In the 55-minute period, we assembled our carriers, did the drops, and debriefed the lesson.  There is more video coming about the debriefing session.  Our plan for Monday is to “do the math” and the reflection questions concerning potential and kinetic energy.  But, the lead teacher for Algebra I has already asked how we can support this lesson in our Algebra classes – another step in integrated studies.  Woohoo!

Again from Reinventing Project-Based Learning: Your Field Guide to Real-World Projects in the Digital Age:

A project-based learning collaboration among students is a lot like a professional learning community among teachers.  For both, the learning is relevant and rigorous, and the “students” learn to learn together. [p. 32]

Bo and I co-facilitate Synergy 8, a non-departmentalized, non-graded, transdisciplinary, community-issues-problem-solving course for 8th graders.  A new school policy about student images on faculty blogs prevents me from showing you how closely the work of our Synergy team matches up with our PLC teacher teams.  [If you want to know more about #Synergy, then you can search that category/tag on either of our blogs.]

Paraphrasing Professional Learning Communities at Work: Best practices for enhancing student achievement:  PBL delivered by a high-functioning PLC of teachers can be the “engine of improvement” that drives a school forward.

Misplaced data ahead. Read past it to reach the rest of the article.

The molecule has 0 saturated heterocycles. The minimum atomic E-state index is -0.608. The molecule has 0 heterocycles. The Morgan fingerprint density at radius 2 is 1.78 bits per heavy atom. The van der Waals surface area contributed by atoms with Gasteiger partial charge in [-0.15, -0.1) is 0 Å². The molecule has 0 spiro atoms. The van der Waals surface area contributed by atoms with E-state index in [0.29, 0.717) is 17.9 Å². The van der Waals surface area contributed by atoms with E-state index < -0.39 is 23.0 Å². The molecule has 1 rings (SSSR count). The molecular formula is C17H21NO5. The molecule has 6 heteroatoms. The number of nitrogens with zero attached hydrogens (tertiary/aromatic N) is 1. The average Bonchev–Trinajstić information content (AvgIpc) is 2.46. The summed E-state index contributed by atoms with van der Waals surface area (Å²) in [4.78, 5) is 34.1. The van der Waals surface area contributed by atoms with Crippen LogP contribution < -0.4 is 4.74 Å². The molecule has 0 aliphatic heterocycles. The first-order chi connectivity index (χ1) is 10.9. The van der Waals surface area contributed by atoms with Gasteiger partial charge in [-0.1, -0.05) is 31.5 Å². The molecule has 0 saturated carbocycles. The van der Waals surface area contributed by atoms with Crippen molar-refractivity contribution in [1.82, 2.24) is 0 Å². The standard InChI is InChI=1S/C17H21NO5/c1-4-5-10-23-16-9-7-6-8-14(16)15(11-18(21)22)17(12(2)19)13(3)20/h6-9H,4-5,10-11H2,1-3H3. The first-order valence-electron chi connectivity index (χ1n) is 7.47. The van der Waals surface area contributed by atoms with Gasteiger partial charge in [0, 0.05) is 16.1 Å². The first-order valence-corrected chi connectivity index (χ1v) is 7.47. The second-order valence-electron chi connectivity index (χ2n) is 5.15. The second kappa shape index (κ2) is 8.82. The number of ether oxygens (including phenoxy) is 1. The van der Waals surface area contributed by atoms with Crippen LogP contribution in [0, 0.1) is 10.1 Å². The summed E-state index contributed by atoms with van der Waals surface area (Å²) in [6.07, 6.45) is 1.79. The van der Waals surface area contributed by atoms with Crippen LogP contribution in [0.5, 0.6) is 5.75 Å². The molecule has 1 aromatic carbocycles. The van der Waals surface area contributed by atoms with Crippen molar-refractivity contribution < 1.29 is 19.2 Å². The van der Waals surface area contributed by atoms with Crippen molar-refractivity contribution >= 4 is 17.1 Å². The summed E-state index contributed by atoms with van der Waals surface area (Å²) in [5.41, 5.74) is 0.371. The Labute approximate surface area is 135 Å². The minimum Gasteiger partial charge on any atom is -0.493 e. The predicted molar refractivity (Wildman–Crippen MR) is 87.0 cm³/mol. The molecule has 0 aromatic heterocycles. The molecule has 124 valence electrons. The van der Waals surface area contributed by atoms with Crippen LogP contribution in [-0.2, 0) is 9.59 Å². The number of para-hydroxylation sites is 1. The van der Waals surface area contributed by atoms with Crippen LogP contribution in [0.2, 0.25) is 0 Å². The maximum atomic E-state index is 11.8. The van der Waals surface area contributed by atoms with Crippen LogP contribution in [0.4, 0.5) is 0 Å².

Once again from Reinventing Project-Based Learning: Your Field Guide to Real-World Projects in the Digital Age:

Anne Davis, an advocate for blogging with elementary students, suggests using your personal blog as a tool for making connections with like-minded colleagues.  A team of two is better than no team at all, but image the compounding effect of a large team, an entire faculty, or an international community of colleagues. [p. 33] 

If you could assemble your “dream-team,” with whom would you collaborate for PBL? How and with whom do you learn, reflect, and share?  How do you create opportunities for your learners to build their “dream-team” to learn, reflect, and share?  How do we leverage technology to engage with our learning teams?